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I am learning to be a web developer and am using rails. I have read lots of advice and books on the subject and am trying to build my own app, so learning by doing. My question is about that learning journey and the path to take.

I have been convinced that BDD (Behaviour Driven Development) is a very sensible and helpful way to develop so I am studying this technique. I am using Cucumber and RSpec and am working through the RSpec book and the Cucumber book. I have now reached a point of total frustration though as I try to write features and steps because I don't know how to use rails or write code. I am new to it but wanted to make sure I built in the good habits as I learn. If I make BDD the way I code from the beginning it will be second nature to me once I am an experienced developer, but because of how slowly I am progressing and how lost I am I am thinking I should scrap BDD for now and just learn the framework.

Here is what got me writing. I have just setup the rails project I want to build. I know the models I want, for instance a pupils model and a groups model. A pupil can have many groups and groups can have many pupils and so on. To set this up in rails takes a couple of commands, which I am holding back on doing until I have written my specs. Setting up the whole model with all the tables I want would take less time than me trying to figure out how to write the test. I am struggling to justify how long it is taking and this approach has slowed me down to a crawl. With this particular problem can I leave the testing until the models are all setup?

Thank you for advice,

share|improve this question

closed as primarily opinion-based by sawa, eugen, Marco A., Marek Lipka, albertjan Mar 11 '14 at 12:33

Many good questions generate some degree of opinion based on expert experience, but answers to this question will tend to be almost entirely based on opinions, rather than facts, references, or specific expertise.If this question can be reworded to fit the rules in the help center, please edit the question.

I think this could be a good question on - also needs a little re-phrasing to avoid opinions. Very few people will have learned to code twice, trying with and without BDD approaches to see which is best! A few teachers/mentors may have seen the results of enough attempts to learn that they can give a useful opinion, – Neil Slater Mar 11 '14 at 11:44
Thanks Neil. Should I just copy paste this question there? – leonormes Mar 11 '14 at 11:57
I am not certain, but think that the question would be better received there (you may still get some comments asking you to alter phrasing so it becomes easier to answer). If you do copy there, you should let anyone who's answered so far know so they have a chance to copy their answer over, and then delete this question, as it will probably attract downvotes and close votes for being too broad or opinion-based. – Neil Slater Mar 11 '14 at 12:07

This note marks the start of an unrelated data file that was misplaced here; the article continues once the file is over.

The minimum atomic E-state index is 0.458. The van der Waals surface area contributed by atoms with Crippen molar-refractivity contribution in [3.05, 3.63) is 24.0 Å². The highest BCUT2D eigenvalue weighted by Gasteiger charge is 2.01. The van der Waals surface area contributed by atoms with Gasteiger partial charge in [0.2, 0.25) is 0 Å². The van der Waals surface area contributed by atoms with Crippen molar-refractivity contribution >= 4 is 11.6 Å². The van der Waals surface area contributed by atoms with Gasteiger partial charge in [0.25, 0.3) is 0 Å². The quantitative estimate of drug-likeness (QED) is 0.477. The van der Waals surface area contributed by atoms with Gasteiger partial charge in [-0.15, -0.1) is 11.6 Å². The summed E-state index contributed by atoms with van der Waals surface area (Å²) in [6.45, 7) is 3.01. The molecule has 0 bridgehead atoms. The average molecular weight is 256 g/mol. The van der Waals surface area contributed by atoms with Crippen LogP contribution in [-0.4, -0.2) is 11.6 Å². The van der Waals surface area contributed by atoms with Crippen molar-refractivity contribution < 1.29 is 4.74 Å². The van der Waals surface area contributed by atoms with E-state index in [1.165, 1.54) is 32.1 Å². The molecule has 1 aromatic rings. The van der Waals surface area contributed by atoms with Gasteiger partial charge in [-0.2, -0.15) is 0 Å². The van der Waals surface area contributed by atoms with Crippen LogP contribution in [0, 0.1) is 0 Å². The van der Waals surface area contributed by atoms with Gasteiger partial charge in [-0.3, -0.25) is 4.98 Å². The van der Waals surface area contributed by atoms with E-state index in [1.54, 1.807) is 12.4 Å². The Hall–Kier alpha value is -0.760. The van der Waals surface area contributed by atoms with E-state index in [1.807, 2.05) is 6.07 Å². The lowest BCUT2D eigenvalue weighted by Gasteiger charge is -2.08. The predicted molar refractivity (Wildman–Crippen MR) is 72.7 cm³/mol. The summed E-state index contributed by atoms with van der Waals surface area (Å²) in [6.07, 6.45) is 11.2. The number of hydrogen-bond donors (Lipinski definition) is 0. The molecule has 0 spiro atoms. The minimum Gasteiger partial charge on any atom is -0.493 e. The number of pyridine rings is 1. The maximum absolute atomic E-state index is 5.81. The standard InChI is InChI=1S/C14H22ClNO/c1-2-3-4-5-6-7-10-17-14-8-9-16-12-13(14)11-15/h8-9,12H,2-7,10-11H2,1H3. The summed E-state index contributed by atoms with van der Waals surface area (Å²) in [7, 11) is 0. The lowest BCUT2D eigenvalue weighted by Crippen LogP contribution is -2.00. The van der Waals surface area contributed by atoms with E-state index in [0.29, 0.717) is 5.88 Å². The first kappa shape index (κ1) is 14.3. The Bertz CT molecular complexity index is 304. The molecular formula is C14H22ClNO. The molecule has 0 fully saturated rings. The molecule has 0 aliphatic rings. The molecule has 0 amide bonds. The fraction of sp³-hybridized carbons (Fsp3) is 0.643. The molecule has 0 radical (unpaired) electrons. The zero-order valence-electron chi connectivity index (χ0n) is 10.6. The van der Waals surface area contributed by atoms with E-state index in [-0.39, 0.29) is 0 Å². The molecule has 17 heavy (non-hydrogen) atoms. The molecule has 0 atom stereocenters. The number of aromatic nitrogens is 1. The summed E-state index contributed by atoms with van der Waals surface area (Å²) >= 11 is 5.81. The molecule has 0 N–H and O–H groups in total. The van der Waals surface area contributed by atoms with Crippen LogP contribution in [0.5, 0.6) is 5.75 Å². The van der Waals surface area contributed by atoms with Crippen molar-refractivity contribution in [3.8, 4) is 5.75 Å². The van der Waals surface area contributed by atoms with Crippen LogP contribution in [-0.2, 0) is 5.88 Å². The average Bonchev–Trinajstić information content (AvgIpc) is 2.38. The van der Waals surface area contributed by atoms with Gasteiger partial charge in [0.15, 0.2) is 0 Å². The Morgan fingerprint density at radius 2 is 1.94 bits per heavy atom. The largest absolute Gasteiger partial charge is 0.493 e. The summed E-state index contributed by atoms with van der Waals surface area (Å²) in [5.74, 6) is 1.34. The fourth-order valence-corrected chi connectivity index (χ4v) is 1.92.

On the other hand, if you are happy with the current answer, and don't want the hassle, all will be fine. – Neil Slater Mar 11 '14 at 12:09
up vote 3 down vote accepted

Now, I know I'll probably be slammed for this, but to be honest, I'd try learning Rails on it's own first, and worry about testing later.

I'm NOT saying not to learn testing. It's really important. But you know the old saying, 'don't feed a baby with a shovel'. You've got more than enough on your plate just learning Rails concepts other than testing. I'd try and get at least somewhat comfortable with them first.

Once you feel comfortable with them, then go back and write tests. Once you feel comfortable doing both of them, then get in the habit of putting them together, and using BDD / TDD.

No doubt someone will come on board and say 'No, you should use BDD / TDD ALWAYS, from the very beginning'. Ask them if they did that. I doubt it. It's simply too much at once. If they really think it's an effective way to learn, my guess would be that it's been a long time since they learnt Rails / Web Dev, and have forgotten just how much different stuff there is to take in.

Having said all that, DO go back and learn testing as soon as you feel comfortable. It's an important skill to have.

share|improve this answer
Thanks Josh. I am moving this question to following advice, if you wanted to move your answer as well. – leonormes Mar 11 '14 at 12:11
no worries. Send us a link to the question once you've posted it, and I'll post my answer there instead. – joshua.paling Mar 11 '14 at 12:24

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